Remembrance of Restaurants Past: Horwath's

Missing a mid-level supper club-type place with a colorful history.

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By David Hammond

During the late 90s, the only restaurant I really wanted to eat at was Horwath’s. Every Saturday night, that’s where I wanted to go, and we did so for month after month, until my wife said she couldn’t bear to go again.

I just loved the place.

The dark wood bar studded with golden bowls of spreadable cheddar, the elderly men and very pale women gingerly sucking Scotch and Newports, the old school vibe just knocked me out. No pretense, no fuss, just dining the way I imagined it must have been enjoyed during the Eisenhower Administration.

Horwath’s was a mid-level supper club-type place with a colorful history.  It opened as a speakeasy in the 1930’s, and as reported in the Wednesday  Journal,  it was a former hangout for Momo Giancana and other River Forest mafiosi.  In the 1980s, Outfit boss Chuckie English got whacked in the Horwath parking lot, and that crime remains unsolved.

My favorite waitress, Patty (big, gap-toothed, gregarious Wyf of Bath type) used to regale us with tales of a strong box being dynamited through the basement wall and out onto Harlem, as well as various nefarious après felony dinners that were enjoyed there.

Dinner at Horwath’s always started with a complementary relish tray, a beautiful thing: olives, celery, carrots cut with a serrated knife, radishes. I always followed these all-American crudités with an appetizer that was once probably common: Jell-O with Melba sauce, which was a light, creamy almost foamy topping that contrasted nicely with transparent food. 

 My favorite entrée was the Salisbury steak: roughly textured, mingled with scallions and a little garlic, slopping around in a glistening deep brown mushroom sauce. A mini Devil’s Tower of mashed potato soaked up stray rivulets of gooey gravy, and to the side, a cord of green beans, the ideal complement to Dr. Salisbury’s prescription for health.

Horwath’s is now gone. There’s an office supply store in its place. I still find myself longing for the comfort of this “roadhouse,” with its hint of danger amidst relaxed gentility, a dining room where you could still spot a leisure suit, where you could enjoy straightforward food, well prepared: the kind of restaurant that’s now a memory but not, by me at least, forgotten.

Do you have a favorite restaurant that’s long gone?  Kungsholm? Petticone’s? Vivaldi?

Reader Comments

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northwest suburb resident  

Posted: October 29th, 2011 5:43 PM

My parents used to go to Horwath's when I was a kid (I'm in my 50's now, and they've long since passed)for their big night out, which wasn't very often in the 60's. I then went there as an adult many years ago. Great memories; sorry to see they're gone, likewise with the Homestead. Too sad that everything that was good has been replaced by chain stores, housing developments, etc. True end of an era.

David Hammond from Oak Park, Illinois  

Posted: July 4th, 2011 2:07 PM

Oak Park tea rooms from early 20th century are referenced in John Drury's book, the subject of a recent blog post: http://www.oakpark.com/Dining/Blogs/05-04-2011/Oak_Park_Restaurants_during_the_Great_Depression Do any of these sound like the one your grandmother's sisters opened?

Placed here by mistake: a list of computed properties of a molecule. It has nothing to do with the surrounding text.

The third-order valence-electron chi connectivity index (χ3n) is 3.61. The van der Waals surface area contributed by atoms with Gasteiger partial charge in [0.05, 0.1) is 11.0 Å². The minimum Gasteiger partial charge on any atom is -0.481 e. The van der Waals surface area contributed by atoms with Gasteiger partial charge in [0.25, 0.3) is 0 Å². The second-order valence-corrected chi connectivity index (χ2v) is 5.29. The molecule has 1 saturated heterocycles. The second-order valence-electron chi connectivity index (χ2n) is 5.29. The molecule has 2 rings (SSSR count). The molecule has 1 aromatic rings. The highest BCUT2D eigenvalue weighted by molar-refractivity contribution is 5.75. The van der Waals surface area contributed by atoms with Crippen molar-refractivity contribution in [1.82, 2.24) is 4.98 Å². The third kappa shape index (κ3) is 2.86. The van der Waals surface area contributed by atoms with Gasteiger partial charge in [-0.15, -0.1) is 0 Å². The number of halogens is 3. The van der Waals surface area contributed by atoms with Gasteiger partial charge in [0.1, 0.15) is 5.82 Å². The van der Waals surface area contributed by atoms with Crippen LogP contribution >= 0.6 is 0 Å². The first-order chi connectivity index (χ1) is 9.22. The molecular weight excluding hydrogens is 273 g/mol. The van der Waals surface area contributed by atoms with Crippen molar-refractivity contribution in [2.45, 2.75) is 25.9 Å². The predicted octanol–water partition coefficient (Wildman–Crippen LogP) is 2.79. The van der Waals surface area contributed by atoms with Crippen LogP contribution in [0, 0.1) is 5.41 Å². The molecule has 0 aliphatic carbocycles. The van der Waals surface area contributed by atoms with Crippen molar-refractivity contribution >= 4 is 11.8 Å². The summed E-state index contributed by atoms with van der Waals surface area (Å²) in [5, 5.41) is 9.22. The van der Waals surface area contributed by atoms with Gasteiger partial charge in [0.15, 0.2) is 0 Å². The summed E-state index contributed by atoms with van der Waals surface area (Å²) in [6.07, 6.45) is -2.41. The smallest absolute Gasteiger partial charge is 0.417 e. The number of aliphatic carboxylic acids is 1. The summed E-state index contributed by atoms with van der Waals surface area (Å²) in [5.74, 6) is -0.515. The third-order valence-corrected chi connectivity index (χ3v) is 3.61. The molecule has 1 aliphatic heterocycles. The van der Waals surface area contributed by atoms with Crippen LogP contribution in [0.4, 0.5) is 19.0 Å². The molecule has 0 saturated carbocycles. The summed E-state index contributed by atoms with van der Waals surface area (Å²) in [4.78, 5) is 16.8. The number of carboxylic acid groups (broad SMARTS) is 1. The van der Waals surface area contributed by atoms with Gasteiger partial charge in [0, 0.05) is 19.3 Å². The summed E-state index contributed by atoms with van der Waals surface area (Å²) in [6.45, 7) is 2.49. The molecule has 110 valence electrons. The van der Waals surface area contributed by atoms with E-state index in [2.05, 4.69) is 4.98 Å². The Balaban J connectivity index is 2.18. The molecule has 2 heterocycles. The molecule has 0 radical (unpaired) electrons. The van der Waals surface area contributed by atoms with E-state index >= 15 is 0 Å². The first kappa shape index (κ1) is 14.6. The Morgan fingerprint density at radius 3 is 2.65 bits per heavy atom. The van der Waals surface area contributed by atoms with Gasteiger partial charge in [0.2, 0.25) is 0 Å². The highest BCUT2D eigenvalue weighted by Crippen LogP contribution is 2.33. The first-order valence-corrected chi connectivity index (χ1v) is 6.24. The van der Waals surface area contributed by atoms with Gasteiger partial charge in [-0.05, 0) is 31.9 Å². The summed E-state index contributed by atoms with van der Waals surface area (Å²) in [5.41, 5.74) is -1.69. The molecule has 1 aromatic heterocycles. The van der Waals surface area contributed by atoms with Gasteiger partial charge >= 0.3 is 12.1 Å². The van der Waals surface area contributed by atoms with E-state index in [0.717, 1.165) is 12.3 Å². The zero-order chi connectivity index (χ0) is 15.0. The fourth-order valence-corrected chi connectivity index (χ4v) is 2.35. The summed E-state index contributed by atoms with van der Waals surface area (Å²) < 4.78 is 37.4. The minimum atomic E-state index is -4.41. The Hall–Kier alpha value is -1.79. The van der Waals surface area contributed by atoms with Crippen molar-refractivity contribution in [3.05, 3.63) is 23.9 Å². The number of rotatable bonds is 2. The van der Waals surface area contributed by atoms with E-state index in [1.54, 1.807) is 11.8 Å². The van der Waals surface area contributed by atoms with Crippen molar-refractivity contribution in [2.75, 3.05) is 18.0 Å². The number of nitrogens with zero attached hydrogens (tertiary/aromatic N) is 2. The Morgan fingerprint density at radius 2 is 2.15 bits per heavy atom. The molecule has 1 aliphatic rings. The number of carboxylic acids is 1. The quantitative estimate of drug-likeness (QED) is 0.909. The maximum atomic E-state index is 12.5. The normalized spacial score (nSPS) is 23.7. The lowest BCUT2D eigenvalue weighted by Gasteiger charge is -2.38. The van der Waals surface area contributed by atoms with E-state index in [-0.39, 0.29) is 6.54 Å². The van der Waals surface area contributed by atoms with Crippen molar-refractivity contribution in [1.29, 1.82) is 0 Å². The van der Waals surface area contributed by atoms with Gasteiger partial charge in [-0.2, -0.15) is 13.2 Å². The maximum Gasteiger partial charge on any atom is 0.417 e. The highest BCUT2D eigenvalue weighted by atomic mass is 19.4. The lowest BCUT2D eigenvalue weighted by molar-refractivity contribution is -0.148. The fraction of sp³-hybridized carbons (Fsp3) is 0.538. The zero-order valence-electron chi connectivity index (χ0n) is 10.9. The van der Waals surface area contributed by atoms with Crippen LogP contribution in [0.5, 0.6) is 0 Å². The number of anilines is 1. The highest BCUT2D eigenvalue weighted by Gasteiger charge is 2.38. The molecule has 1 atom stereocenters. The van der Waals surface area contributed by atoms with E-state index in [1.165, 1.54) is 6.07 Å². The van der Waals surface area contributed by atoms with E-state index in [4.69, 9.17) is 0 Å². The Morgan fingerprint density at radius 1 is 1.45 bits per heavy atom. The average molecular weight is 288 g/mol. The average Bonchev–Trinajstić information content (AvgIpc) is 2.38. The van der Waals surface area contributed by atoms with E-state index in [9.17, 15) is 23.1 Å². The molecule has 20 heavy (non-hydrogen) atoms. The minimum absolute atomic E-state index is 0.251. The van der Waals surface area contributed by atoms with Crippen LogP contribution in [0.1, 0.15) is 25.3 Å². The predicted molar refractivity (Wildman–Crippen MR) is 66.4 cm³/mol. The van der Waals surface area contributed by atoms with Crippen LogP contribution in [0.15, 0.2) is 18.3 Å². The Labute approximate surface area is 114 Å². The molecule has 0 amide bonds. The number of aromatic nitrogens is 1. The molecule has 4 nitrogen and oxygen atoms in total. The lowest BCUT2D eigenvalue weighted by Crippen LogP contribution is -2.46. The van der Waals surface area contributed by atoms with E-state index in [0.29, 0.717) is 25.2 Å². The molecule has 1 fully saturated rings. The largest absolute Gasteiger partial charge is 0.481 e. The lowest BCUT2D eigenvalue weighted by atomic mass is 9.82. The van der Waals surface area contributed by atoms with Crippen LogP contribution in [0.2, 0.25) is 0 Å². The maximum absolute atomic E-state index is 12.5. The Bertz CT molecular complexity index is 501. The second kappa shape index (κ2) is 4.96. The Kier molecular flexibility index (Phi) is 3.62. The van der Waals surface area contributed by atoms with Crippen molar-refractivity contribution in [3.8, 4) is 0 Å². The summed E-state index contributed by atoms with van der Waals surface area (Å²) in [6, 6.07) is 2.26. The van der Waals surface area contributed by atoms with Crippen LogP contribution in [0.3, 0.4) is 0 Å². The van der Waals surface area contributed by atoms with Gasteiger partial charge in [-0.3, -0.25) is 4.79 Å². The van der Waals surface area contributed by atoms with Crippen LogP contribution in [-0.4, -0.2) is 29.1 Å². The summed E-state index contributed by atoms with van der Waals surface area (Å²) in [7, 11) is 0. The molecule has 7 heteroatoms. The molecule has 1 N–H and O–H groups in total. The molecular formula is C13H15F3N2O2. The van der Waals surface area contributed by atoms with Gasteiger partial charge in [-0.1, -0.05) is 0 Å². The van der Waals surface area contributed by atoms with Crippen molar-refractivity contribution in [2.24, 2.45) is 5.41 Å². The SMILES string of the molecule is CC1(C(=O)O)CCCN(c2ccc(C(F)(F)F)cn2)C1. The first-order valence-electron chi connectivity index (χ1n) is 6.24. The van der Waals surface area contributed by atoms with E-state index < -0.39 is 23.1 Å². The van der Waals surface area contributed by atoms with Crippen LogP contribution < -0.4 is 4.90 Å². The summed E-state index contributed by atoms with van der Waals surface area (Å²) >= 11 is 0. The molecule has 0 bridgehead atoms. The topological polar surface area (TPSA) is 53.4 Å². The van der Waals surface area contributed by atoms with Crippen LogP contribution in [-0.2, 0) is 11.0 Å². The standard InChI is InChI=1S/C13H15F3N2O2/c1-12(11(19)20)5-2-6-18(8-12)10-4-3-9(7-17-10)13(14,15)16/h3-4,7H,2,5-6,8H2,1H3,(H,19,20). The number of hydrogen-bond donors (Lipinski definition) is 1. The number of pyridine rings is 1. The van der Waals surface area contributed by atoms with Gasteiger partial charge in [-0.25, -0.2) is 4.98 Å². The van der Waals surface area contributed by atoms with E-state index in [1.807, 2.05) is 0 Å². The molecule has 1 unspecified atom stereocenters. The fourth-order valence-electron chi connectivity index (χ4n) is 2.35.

Debra Fletcher from Elmhurst  

Posted: July 3rd, 2011 1:05 PM

I remember a restaurant called "otto's" in or near Oak Park. We liked it as children because having our own "room" made us feel special. (private dining areas. I would love to be able to find out about a tea house in Oak Park from the early 1900's. My grandmother's sisters opened it after the premature deaths of their parents. They were of Scottish descent and probably served shortbread and scones. I have no clue about the name, unfortunately. Any help appreciated

Resident from Oak Park  

Posted: May 6th, 2011 11:46 AM

Thinking of unique places that are gone....Does anyone remember the gourmet Chinese restaurant that was in an industrial area, sort of in the Elmwood Park/Melrose Park area, that was run by a man and his wife? He used to have cooking classes and one of his specialties was a boneless chicken wing where he'd re-stuff the wing? I've never seen any place that had his unique menu. I think it closed after a truck ran into the restaurant.

Resident from Oak Park  

Posted: May 6th, 2011 11:42 AM

I miss the take-out from Lee Choi in Forest Park. They had a bar in the front with an occasional organist who would play songs like "The Baby Elephant Walk" and great Chinese food in the back. I guess O'Sullivan's is now in the spot--but it looks totally different now.

Dan Haley from Wednesday Journal  

Posted: May 6th, 2011 9:55 AM

Horwath's was one of those "moments in time" spots. You were traveling back into another era with both the comfort food and the setting -- except for the night the bathroom exploded (see shooting in parking lot). The Homestead (now condos) had it (along with Col. Ricketts the owner). Nielsen's (now Binny's) had a great 1960s modern vibe. Last place I can think of like that is Golden Steer in FP. Like a North Woods supper club.

Resident from Oak Park  

Posted: May 6th, 2011 9:35 AM

I never ate at Horwath's, but I sure remember that sign and its mystique. Nice description and history of the place. I remember eating at the Homestead on North Avenue, but I don't think its history went back as far. The martinis at the Homestead were big enough for a goldfish to live comfortably. Now there is housing for seniors there. I know many people lamented its demise. A senior said to me "now there is nowhere to go for a good meal."

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